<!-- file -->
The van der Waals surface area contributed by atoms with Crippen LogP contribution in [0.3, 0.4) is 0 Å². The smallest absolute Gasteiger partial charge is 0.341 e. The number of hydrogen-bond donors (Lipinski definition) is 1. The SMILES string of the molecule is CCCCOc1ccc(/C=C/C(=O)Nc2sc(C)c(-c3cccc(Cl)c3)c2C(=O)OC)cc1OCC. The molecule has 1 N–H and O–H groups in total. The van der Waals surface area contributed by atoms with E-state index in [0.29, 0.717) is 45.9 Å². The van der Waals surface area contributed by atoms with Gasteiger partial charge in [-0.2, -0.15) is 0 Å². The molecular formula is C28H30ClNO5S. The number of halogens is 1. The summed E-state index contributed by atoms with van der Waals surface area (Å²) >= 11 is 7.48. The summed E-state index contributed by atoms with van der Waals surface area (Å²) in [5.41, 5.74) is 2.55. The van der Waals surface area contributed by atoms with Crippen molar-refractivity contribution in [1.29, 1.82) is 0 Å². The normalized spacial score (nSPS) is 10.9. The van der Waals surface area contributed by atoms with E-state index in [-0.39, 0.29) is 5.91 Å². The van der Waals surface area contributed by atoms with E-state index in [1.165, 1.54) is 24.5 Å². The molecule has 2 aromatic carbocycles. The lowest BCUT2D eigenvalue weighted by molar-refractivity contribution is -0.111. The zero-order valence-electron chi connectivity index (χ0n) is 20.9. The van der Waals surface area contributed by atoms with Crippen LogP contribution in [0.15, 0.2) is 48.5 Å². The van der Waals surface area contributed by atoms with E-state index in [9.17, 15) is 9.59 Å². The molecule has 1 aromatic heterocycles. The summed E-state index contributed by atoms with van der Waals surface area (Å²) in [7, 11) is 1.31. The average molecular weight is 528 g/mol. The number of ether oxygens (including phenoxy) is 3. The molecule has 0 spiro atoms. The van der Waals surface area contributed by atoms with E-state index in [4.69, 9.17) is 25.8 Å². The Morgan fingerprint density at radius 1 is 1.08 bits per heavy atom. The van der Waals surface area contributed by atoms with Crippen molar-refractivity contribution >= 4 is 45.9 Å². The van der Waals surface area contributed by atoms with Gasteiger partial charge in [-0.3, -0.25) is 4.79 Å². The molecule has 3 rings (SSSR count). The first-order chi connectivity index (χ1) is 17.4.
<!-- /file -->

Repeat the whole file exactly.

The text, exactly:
The van der Waals surface area contributed by atoms with Crippen LogP contribution in [0.3, 0.4) is 0 Å². The smallest absolute Gasteiger partial charge is 0.341 e. The number of hydrogen-bond donors (Lipinski definition) is 1. The SMILES string of the molecule is CCCCOc1ccc(/C=C/C(=O)Nc2sc(C)c(-c3cccc(Cl)c3)c2C(=O)OC)cc1OCC. The molecule has 1 N–H and O–H groups in total. The van der Waals surface area contributed by atoms with E-state index in [0.29, 0.717) is 45.9 Å². The van der Waals surface area contributed by atoms with Gasteiger partial charge in [-0.2, -0.15) is 0 Å². The molecular formula is C28H30ClNO5S. The number of halogens is 1. The summed E-state index contributed by atoms with van der Waals surface area (Å²) >= 11 is 7.48. The summed E-state index contributed by atoms with van der Waals surface area (Å²) in [5.41, 5.74) is 2.55. The van der Waals surface area contributed by atoms with Crippen molar-refractivity contribution in [1.29, 1.82) is 0 Å². The normalized spacial score (nSPS) is 10.9. The van der Waals surface area contributed by atoms with E-state index in [-0.39, 0.29) is 5.91 Å². The van der Waals surface area contributed by atoms with E-state index in [1.165, 1.54) is 24.5 Å². The molecule has 2 aromatic carbocycles. The lowest BCUT2D eigenvalue weighted by molar-refractivity contribution is -0.111. The zero-order valence-electron chi connectivity index (χ0n) is 20.9. The van der Waals surface area contributed by atoms with Crippen LogP contribution in [0.15, 0.2) is 48.5 Å². The van der Waals surface area contributed by atoms with E-state index in [9.17, 15) is 9.59 Å². The molecule has 1 aromatic heterocycles. The summed E-state index contributed by atoms with van der Waals surface area (Å²) in [7, 11) is 1.31. The average molecular weight is 528 g/mol. The number of ether oxygens (including phenoxy) is 3. The molecule has 0 spiro atoms. The van der Waals surface area contributed by atoms with E-state index in [4.69, 9.17) is 25.8 Å². The Morgan fingerprint density at radius 1 is 1.08 bits per heavy atom. The van der Waals surface area contributed by atoms with Crippen molar-refractivity contribution >= 4 is 45.9 Å². The van der Waals surface area contributed by atoms with Gasteiger partial charge in [-0.3, -0.25) is 4.79 Å². The molecule has 3 rings (SSSR count). The first-order chi connectivity index (χ1) is 17.4.